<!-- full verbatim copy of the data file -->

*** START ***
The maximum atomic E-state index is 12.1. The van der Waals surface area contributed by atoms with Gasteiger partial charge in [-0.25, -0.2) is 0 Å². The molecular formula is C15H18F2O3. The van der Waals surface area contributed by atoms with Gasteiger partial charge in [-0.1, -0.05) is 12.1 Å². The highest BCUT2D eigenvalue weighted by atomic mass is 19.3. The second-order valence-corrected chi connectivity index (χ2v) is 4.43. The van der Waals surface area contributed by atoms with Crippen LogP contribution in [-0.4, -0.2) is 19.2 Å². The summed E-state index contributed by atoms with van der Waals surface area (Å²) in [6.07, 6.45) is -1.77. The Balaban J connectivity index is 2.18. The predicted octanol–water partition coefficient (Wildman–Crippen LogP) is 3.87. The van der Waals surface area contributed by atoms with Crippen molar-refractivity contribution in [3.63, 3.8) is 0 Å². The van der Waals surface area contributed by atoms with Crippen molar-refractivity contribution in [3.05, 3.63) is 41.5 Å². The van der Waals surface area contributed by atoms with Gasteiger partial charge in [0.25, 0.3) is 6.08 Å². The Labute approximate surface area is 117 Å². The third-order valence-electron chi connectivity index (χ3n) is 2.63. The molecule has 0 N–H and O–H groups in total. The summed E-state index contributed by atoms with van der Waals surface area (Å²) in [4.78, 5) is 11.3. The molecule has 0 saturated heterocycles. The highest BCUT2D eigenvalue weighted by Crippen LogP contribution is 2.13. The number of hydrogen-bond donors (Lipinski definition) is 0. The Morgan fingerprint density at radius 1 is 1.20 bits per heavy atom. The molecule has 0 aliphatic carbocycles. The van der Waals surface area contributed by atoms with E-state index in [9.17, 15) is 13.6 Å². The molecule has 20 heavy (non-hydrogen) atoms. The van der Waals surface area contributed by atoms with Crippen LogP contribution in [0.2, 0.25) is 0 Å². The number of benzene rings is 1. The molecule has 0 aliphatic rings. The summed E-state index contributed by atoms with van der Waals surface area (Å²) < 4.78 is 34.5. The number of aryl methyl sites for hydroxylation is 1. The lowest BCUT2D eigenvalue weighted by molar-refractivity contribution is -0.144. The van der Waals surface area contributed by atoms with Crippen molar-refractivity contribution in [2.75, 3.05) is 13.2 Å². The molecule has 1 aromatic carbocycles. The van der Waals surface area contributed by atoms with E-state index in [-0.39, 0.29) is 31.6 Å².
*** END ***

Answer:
The maximum atomic E-state index is 12.1. The van der Waals surface area contributed by atoms with Gasteiger partial charge in [-0.25, -0.2) is 0 Å². The molecular formula is C15H18F2O3. The van der Waals surface area contributed by atoms with Gasteiger partial charge in [-0.1, -0.05) is 12.1 Å². The highest BCUT2D eigenvalue weighted by atomic mass is 19.3. The second-order valence-corrected chi connectivity index (χ2v) is 4.43. The van der Waals surface area contributed by atoms with Crippen LogP contribution in [-0.4, -0.2) is 19.2 Å². The summed E-state index contributed by atoms with van der Waals surface area (Å²) in [6.07, 6.45) is -1.77. The Balaban J connectivity index is 2.18. The predicted octanol–water partition coefficient (Wildman–Crippen LogP) is 3.87. The van der Waals surface area contributed by atoms with Crippen molar-refractivity contribution in [3.63, 3.8) is 0 Å². The van der Waals surface area contributed by atoms with Crippen molar-refractivity contribution in [3.05, 3.63) is 41.5 Å². The van der Waals surface area contributed by atoms with Gasteiger partial charge in [0.25, 0.3) is 6.08 Å². The Labute approximate surface area is 117 Å². The third-order valence-electron chi connectivity index (χ3n) is 2.63. The molecule has 0 N–H and O–H groups in total. The summed E-state index contributed by atoms with van der Waals surface area (Å²) in [4.78, 5) is 11.3. The molecule has 0 saturated heterocycles. The highest BCUT2D eigenvalue weighted by Crippen LogP contribution is 2.13. The number of hydrogen-bond donors (Lipinski definition) is 0. The Morgan fingerprint density at radius 1 is 1.20 bits per heavy atom. The molecule has 0 aliphatic carbocycles. The van der Waals surface area contributed by atoms with E-state index in [9.17, 15) is 13.6 Å². The molecule has 20 heavy (non-hydrogen) atoms. The van der Waals surface area contributed by atoms with Crippen LogP contribution in [0.2, 0.25) is 0 Å². The number of benzene rings is 1. The molecule has 0 aliphatic rings. The summed E-state index contributed by atoms with van der Waals surface area (Å²) < 4.78 is 34.5. The number of aryl methyl sites for hydroxylation is 1. The lowest BCUT2D eigenvalue weighted by molar-refractivity contribution is -0.144. The van der Waals surface area contributed by atoms with Crippen molar-refractivity contribution in [2.75, 3.05) is 13.2 Å². The molecule has 1 aromatic carbocycles. The van der Waals surface area contributed by atoms with E-state index in [-0.39, 0.29) is 31.6 Å².